Nestled among concrete skyscrapers and bustling city life lies an unassuming collection of misleading exteriors hiding unsightly infrastructure. Among those in the know, they’re called fake facades.
In a city as big and as old as New York, there are bound to be a few secrets—and these buildings are some of the best or worst kept ones, depending on who you ask. “Infrastructure gets hidden for a number of reasons—aesthetics is a big one—but sometimes it’s just the nature of where the infrastructure needs to be built,” says Jodi Shapiro, curator of the New York Transit Museum.
Every day, these buildings dupe locals and tourists alike. Whether you’re a resident or just visiting for a few days, make sure to check out these four New York City buildings that are hiding in plain sight.
1. 58 Joralemon Street, Brooklyn
If you ask Nick Carr, a Los Angeles-based movie location scout who previously ran the blog Scouting NY, 58 Joralemon Street is one of the city’s worst-kept secrets. “If you take four seconds to stop and look at the building, you realize it doesn’t look right,” he says.
The building resembles any other townhouse on the picturesque tree-lined street in the neighborhood of Brooklyn Heights, but it’s actually a subway vent and emergency exit. Now dubbed as New York’s only “Greek Revival vent,” it was once an actual residential home. “It certainly had several owners, but it was bought by Patrick Brennan in 1883,” says Alice Griffin, an archivist at the Center for Brooklyn History at Brooklyn Public Library. Newspaper clippings show the Brennans soliciting a housekeeper and babysitter, and even an obituary for their youngest son’s death in 1893.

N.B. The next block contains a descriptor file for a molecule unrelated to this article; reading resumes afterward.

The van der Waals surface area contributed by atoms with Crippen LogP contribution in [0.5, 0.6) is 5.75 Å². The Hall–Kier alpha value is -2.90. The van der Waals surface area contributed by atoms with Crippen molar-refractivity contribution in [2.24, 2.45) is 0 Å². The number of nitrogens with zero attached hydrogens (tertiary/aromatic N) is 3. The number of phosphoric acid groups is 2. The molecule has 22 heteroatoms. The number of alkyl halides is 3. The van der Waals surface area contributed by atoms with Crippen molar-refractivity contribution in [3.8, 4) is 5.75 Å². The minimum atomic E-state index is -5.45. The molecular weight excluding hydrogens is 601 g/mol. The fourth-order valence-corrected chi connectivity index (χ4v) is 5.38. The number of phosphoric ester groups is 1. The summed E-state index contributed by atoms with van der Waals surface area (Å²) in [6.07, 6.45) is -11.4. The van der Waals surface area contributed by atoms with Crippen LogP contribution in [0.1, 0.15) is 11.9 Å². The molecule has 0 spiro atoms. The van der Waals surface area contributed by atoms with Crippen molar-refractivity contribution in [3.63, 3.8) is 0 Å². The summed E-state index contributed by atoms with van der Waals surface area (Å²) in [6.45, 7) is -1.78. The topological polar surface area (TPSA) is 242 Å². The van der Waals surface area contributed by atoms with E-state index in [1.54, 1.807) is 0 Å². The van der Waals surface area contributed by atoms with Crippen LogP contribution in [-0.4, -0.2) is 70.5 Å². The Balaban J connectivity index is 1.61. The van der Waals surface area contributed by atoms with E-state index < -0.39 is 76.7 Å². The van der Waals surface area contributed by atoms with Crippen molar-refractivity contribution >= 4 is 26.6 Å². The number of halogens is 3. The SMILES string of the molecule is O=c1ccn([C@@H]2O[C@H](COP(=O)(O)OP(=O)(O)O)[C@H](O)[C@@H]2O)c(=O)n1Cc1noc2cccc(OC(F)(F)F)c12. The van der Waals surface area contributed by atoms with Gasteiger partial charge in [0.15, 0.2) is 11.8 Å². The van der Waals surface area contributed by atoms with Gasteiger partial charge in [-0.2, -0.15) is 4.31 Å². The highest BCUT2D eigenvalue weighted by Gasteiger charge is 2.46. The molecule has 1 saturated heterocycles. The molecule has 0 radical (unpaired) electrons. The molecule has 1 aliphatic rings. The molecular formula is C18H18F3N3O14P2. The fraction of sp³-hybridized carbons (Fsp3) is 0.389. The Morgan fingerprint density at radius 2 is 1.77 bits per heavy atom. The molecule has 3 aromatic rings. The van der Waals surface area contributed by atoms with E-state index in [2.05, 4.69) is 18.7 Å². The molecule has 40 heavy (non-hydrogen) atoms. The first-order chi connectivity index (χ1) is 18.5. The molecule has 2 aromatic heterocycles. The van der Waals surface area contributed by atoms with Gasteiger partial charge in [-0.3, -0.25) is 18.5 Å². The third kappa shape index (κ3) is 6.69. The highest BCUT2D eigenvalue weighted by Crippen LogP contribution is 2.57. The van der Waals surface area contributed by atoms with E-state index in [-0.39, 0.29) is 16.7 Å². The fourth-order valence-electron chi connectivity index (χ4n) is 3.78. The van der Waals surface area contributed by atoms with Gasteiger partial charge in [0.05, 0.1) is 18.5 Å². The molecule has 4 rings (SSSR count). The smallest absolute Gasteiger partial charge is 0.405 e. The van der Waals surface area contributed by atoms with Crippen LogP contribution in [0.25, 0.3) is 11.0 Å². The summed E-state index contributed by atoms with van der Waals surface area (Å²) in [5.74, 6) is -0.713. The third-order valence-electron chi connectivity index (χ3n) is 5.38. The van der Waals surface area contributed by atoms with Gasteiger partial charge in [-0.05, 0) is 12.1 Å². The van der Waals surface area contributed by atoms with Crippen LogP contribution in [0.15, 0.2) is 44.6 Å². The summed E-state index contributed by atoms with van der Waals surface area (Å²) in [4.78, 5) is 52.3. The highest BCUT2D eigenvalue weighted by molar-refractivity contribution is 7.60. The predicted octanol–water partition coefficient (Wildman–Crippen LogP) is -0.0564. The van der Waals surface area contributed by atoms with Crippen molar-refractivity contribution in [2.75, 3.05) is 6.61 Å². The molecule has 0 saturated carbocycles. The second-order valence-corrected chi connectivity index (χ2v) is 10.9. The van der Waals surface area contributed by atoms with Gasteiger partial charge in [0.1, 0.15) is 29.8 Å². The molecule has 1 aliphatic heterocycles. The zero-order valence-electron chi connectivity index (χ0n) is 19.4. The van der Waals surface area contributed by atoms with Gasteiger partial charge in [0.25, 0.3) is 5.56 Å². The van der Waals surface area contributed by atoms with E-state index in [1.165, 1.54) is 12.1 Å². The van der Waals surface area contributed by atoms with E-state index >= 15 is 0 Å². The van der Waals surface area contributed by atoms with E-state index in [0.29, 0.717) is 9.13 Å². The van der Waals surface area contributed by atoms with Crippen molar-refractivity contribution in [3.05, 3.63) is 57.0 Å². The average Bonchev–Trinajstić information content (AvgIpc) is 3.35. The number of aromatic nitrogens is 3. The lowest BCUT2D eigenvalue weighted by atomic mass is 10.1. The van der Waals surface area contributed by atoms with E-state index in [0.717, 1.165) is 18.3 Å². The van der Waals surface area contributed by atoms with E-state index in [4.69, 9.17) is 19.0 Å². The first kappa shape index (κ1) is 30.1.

In 1907, the Interborough Rapid Transit (IRT) Company, the original private operator of New York’s subway system, acquired the property, gutted the inside, and turned it into the ventilation shaft it is today. “It was most likely vacant and they seized the opportunity,” Shapiro says.
The vent was necessary to finish construction on the 6,000-foot tunnel the company built to run subway lines beneath the East River and connect Brooklyn to Manhattan. An article from 1907 in the New York Tribune describes ventilating the subway line as an “intricate and almost unprecedented problem.” The IRT needed land as close to the river as possible and almost bought a house on Hicks Street (also in the neighborhood), before ultimately closing on 58 Joralemon.
“The first thing you see is that the windows are all blacked out and the door is pretty industrial looking,” Carr says. Though you may be fooled after a quick glance, look a little closer and the illusion will start dissolving.
2. 415 Bruckner Boulevard, Bronx
You won’t see anyone grabbing their mail or watering their flowers in these Bronx “townhouses.” Like 58 Joralemon Street, no one lives in them. However, unlike their Brooklyn counterpart, no one ever has. Instead, these movie-set-esque facades were designed by the Switzer Group, an interior architecture company, to hide an electric substation owned by ConEd, New York’s utility company.
“I actually did a double-take and had to go back because at first, it looked like a gated housing community,” Carr says of his first time seeing the massive plant. “It’s insane how much it looks like every [studio] backlot in Los Angeles.”